Groundwater flow direction within the critical zone of headwater catchments is often assumed to mimic land surface topographic gradients. However, groundwater hydraulic gradients are also influenced by subsurface permeability contrasts, which can result in variability in flow direction and magnitude. In this study, we investigated the relationship between shallow groundwater flow direction, surface topography, and the subsurface topography of low permeability units in a headwater catchment at the Hubbard Brook Experimental Forest (HBEF), NH. We continuously monitored shallow groundwater levels in the solum throughout several seasons in a well network (20 wells of 0.18–1.1 m depth) within the upper hillslopes of Watershed 3 of the HBEF. Water levels were also monitored in four deeper wells, screened from 2.4 to 6.9 m depth within glacial drift of the C horizon. We conducted slug tests across the well network to determine the saturated hydraulic conductivity (Ksat) of the materials surrounding each well. Results showed that under higher water table regimes, groundwater flow direction mimics surface topography, but under lower water table regimes, flow direction can deviate as much as 56 degrees from surface topography. Under these lower water table conditions, groundwater flow direction instead followed the topography of the top of the C horizon. The interquartile range ofKsatwithin the C horizon was two orders of magnitude lower than within the solum. Overall, our results suggest that the land surface topography and the top of the C horizon acted as end members defining the upper and lower bounds of flow direction variability. This suggests that temporal dynamics of groundwater flow direction should be considered when calculating hydrologic fluxes in critical zone and runoff generation studies of headwater catchments that are underlain by glacial drift.

     
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  9. Abstract

    In headwater catchments, surface groundwater discharge areas have unique soil biogeochemistry and can be hot spots for solute contribution to streams. Across the northeastern United States, headwater hillslopes with surface groundwater discharge were enriched in soil Mn, including Watershed 3 of Hubbard Brook Experimental Forest, New Hampshire. Soils of this site were investigated along a grid to determine extent of Mn‐rich zone(s) and relationships to explanatory variables using ordinary kriging. The O and B horizons were analyzed for total secondary Mn and Fe, Cr oxidation potential, total organic C, moisture content, wetness ratio, and pH. Two Mn hot spots were found: a poorly drained, flowing spring (Location A); and a moderately well‐drained swale (Location B). Both had ∼6,000–9,000 mg Mn kg–1soil. However, Location A had high Cr oxidation potential (a measure of Mn reactivity), whereas Location B did not. Location C, a poorly drained seep with slow‐moving water, had lower Mn content and Cr oxidation potential. Manganese‐rich soil particles were analyzed using X‐ray absorption near‐edge structure and micro‐X‐ray diffraction; the dominant oxidation state was Mn(IV), and the dominant Mn oxide species was a layer‐type Mn oxide (L‐MnO2). We propose input of Mn(II) with groundwater, which is oxidized by soil microbes. Studies of catchment structure and response could benefit from identifying hot spots of trace metals, sourced mainly from parent material but which accumulate according to hydropedologic conditions. Small‐scale variation in Mn enrichment due to groundwater and microtopography appears to be more important than regional‐scale variation due to air pollution.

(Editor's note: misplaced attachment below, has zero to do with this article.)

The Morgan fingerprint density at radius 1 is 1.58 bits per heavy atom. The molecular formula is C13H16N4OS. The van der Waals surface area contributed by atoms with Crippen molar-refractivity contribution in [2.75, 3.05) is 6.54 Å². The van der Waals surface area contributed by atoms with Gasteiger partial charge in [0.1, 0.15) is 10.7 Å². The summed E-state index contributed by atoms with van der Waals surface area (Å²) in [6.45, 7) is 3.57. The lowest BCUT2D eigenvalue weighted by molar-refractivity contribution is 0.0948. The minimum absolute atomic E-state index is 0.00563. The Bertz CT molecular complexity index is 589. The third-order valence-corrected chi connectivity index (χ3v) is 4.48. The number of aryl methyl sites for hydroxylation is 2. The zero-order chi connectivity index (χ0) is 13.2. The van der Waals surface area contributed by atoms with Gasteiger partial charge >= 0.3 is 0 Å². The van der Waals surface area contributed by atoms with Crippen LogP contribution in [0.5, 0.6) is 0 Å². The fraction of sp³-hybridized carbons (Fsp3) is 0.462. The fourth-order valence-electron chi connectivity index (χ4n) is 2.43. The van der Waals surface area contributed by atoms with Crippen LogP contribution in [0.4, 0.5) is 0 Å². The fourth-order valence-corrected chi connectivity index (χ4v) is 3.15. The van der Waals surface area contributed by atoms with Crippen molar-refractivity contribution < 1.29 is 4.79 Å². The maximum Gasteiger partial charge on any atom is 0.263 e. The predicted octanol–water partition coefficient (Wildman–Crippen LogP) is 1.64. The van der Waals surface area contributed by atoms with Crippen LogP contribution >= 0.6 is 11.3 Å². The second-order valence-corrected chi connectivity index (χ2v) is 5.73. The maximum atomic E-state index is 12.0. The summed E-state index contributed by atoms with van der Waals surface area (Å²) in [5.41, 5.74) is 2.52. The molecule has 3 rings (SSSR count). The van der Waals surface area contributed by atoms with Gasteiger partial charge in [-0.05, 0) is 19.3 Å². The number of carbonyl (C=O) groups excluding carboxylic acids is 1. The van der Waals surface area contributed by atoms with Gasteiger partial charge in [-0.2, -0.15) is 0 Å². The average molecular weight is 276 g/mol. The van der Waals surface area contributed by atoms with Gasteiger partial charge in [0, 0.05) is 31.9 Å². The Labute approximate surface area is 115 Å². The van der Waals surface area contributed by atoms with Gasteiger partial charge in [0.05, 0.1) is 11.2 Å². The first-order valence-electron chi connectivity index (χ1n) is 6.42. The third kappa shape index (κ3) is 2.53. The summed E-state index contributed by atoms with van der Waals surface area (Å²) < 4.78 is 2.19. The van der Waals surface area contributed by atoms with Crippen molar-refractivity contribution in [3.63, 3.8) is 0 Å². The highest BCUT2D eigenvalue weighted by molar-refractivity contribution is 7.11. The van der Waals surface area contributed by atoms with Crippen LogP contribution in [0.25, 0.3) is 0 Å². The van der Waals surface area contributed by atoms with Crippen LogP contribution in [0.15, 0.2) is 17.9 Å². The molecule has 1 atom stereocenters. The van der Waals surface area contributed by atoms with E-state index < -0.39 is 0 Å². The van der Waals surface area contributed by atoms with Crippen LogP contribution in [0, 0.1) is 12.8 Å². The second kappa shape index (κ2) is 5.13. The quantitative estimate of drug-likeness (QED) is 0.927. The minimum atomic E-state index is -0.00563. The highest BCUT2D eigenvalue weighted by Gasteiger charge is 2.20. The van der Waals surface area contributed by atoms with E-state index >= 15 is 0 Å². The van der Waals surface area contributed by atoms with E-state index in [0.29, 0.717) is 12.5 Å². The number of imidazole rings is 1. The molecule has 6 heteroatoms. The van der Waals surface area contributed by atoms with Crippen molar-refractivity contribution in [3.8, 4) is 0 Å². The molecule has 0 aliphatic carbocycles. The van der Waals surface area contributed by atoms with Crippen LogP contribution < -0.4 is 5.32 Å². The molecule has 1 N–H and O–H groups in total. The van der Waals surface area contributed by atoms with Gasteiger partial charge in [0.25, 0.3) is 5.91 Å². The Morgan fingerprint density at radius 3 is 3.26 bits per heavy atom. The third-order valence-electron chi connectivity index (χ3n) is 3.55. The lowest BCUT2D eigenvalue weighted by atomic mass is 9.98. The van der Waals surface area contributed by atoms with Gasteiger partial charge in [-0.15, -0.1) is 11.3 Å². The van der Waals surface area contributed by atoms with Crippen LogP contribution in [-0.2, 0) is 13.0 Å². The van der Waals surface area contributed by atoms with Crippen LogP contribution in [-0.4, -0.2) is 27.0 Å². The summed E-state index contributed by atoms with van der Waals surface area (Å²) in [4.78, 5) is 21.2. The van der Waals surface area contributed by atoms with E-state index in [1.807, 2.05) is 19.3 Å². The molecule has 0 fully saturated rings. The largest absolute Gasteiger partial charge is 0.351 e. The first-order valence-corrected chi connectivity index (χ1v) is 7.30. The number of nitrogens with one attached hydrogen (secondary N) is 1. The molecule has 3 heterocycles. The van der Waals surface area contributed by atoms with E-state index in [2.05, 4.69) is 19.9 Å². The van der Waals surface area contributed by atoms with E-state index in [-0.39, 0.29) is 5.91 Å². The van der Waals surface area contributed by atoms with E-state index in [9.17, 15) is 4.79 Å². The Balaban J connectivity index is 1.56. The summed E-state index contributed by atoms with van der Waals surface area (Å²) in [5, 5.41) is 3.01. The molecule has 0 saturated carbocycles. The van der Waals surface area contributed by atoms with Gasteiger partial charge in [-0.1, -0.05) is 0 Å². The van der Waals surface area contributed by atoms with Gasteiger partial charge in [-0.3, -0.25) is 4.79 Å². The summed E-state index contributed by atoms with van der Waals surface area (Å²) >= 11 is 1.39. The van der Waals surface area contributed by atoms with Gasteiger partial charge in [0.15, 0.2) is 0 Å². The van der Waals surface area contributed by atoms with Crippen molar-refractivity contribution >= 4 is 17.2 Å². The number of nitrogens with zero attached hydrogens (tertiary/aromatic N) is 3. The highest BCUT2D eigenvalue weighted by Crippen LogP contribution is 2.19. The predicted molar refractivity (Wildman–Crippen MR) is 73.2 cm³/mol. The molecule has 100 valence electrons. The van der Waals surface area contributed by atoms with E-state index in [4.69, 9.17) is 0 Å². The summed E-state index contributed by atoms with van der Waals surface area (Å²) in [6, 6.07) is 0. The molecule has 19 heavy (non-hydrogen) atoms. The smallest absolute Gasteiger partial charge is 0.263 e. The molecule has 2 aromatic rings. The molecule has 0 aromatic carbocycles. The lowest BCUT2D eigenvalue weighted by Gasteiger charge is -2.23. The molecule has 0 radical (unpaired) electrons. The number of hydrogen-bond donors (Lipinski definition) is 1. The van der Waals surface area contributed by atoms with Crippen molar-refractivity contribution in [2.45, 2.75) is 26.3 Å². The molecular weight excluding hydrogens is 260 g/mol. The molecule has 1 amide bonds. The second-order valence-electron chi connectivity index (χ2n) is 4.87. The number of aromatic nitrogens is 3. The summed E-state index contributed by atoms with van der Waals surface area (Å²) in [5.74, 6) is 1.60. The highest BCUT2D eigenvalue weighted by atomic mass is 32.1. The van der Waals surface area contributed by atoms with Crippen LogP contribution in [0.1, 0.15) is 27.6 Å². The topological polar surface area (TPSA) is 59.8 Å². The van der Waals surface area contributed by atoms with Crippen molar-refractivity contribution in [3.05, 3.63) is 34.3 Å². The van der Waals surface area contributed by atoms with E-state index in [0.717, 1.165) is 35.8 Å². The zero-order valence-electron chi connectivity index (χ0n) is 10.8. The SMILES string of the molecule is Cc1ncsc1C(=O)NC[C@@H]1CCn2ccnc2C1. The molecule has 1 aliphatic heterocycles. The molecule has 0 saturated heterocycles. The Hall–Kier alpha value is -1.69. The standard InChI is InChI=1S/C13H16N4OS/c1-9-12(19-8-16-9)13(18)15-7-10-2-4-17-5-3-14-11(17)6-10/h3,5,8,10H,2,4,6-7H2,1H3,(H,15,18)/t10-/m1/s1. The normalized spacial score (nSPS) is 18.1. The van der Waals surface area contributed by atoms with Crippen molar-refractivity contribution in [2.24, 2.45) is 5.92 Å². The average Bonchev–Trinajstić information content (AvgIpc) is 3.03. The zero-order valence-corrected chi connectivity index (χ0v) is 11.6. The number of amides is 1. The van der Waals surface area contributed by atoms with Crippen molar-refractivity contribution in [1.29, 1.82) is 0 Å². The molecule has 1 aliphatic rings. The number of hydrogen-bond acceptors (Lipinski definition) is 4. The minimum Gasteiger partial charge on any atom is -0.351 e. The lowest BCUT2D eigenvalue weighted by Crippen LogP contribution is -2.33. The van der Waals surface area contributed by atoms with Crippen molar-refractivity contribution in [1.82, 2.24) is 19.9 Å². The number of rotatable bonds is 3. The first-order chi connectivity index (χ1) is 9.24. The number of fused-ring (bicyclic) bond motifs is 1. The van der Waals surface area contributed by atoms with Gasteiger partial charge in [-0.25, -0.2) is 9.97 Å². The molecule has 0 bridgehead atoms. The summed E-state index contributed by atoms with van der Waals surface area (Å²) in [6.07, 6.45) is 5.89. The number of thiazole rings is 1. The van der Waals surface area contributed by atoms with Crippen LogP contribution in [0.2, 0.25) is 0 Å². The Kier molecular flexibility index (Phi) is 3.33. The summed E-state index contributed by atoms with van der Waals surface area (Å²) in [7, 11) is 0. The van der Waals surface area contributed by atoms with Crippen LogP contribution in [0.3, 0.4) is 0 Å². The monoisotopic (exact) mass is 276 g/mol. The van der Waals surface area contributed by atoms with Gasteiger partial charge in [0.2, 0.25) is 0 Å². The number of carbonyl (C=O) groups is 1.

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  10. Abstract

    Understanding the demographic drivers of range contractions is important for predicting species' responses to climate change; however, few studies have examined the effects of climate change on survival and recruitment across species' ranges. We show that climate change can drive trailing edge range contractions through the effects on apparent survival, and potentially recruitment, in a migratory songbird. We assessed the demographic drivers of trailing edge range contractions using a long‐term demography dataset for the black‐throated blue warbler (Setophaga caerulescens) collected across elevational climate gradients at the trailing edge and core of the breeding range. We used a Bayesian hierarchical model to estimate the effect of climate change on apparent survival and recruitment and to forecast population viability at study plots through 2040. The trailing edge population at the low‐elevation plot became locally extinct by 2017. The local population at the mid‐elevation plot at the trailing edge gradually declined and is predicted to become extirpated by 2040. Population declines were associated with warming temperatures at the mid‐elevation plot, although results were more equivocal at the low‐elevation plot where we had fewer years of data. Population density was stable or increasing at the range core, although warming temperatures are predicted to cause population declines by 2040 at the low‐elevation plot. This result suggests that even populations within the geographic core of the range are vulnerable to climate change. The demographic drivers of local population declines varied between study plots, but warming temperatures were frequently associated with declining rates of population growth and apparent survival. Declining apparent survival in our study system is likely to be associated with increased adult emigration away from poor‐quality habitats. Our results suggest that demographic responses to warming temperatures are complex and dependent on local conditions and geographic range position, but spatial variation in population declines is consistent with the climate‐mediated range shift hypothesis. Local populations of black‐throated blue warblers near the warm‐edge range boundary at low latitudes and low elevations are likely to be the most vulnerable to climate change, potentially leading to local extirpation and range contractions.